Oliver Coley, our summer intern from Smith College, wrote the following reaction to Ron Meick’s current solo exhibition at WPG. You can read more perspectives from Oliver over the next few weeks. Check back soon!
As I walked around the gallery looking at Ron Meick’s colorful monotypes, I appreciated the small labels, showing the thoughts behind some of his pieces that were scattered throughout the room. Dealing with themes of de-construction and re-construction, the crumpled paper prints are coded with rich context waiting to be deciphered. In “Yellow Dog” and “Yellow Dog II,” the excavated skeleton of a dog has been disassembled and printed on the folded and crumpled paper. To Meick, the marks of the re-arranged bones represent the marks left by our attachment to animals. Around the corner, the Mandarin character of Tibet has been broken into pieces and re-arranged as shapes across the paper. The fragments of the character stand for the culture of Tibet, broken up across the page to represent the Chinese Huns’ attempt to dismantle it.
Across from “Mandarin character of Tibet,” and sitting in the center of the room, Meick’s piece “Crumpled Print” walks the line between print and sculpture. The prints are monotypes that have been printed, colored, crumpled, and then placed under protective glass cubes. Where in some of his other pieces the paper was crumpled before printing, this piece generates a very different feeling of taking each carefully printed monotype and crushing it into a ball. In the action of crumpling, each print is transformed into an object that is then displayed under its own individual cube. Seeing a more three dimensional work really showcased the visual language that Meick works with, because although it was a different approach than his other work, the colors and mark making on each crumpled ball were very much connected to the rest of the prints.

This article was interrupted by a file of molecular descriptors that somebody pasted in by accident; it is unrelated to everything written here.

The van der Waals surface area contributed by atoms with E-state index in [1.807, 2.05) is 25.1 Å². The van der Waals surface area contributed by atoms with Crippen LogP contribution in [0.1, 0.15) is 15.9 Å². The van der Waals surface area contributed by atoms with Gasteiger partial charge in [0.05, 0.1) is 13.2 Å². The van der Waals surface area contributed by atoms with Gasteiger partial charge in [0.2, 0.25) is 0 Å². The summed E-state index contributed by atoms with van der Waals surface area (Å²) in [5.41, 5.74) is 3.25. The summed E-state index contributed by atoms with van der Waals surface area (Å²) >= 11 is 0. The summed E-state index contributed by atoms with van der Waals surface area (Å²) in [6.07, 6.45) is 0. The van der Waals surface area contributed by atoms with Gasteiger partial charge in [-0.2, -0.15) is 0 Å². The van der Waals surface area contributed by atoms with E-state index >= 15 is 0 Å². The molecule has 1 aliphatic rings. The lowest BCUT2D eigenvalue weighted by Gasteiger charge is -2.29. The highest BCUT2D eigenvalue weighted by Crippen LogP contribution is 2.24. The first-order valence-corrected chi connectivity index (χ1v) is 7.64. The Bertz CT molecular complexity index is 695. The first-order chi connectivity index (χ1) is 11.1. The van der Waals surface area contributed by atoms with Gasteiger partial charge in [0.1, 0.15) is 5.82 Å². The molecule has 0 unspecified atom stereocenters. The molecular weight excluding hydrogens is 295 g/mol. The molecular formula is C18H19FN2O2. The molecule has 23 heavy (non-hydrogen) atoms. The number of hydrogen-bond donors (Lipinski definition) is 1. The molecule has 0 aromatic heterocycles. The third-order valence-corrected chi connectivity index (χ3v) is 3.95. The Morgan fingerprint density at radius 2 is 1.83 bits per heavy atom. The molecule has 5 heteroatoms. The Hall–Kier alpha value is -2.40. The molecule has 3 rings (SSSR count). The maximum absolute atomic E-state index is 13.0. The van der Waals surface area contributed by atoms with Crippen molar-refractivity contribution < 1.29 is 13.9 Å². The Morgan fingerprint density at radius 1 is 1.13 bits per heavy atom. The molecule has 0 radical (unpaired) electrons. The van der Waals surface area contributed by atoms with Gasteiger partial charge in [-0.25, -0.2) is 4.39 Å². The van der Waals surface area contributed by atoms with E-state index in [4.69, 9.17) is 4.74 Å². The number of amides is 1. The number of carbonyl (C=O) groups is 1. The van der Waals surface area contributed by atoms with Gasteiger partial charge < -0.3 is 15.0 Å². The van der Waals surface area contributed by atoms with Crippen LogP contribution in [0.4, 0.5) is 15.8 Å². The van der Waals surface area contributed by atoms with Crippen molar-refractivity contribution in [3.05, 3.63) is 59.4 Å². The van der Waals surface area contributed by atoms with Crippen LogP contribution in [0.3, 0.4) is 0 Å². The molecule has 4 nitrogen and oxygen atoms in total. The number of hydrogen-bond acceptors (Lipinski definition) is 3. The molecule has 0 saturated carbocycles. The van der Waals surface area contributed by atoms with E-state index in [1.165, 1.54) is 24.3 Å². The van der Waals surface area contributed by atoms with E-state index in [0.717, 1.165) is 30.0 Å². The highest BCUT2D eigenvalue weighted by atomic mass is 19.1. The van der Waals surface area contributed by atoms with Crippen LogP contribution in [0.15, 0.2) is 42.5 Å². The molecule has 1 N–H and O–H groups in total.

Another set of prints that stood out stylistically from the rest were the two lithographs on the right side of the room. “Look of those with vanishing importance” and “Glimpse of those that faced the day” both depict a cluster of small colored ovals with little black sketches of people’s faces places inside each oval. These miniature portraits, printed using pebbles, are the faces of all the people who appear in a single issue of the Wall St. Journal. There is no crumpled paper or loose scratches and gestures in bold colors but you can still see Meick’s language in the fragments of information extracted from a source and arranged around the print. The title of the show, Extraktions, is very well fitted.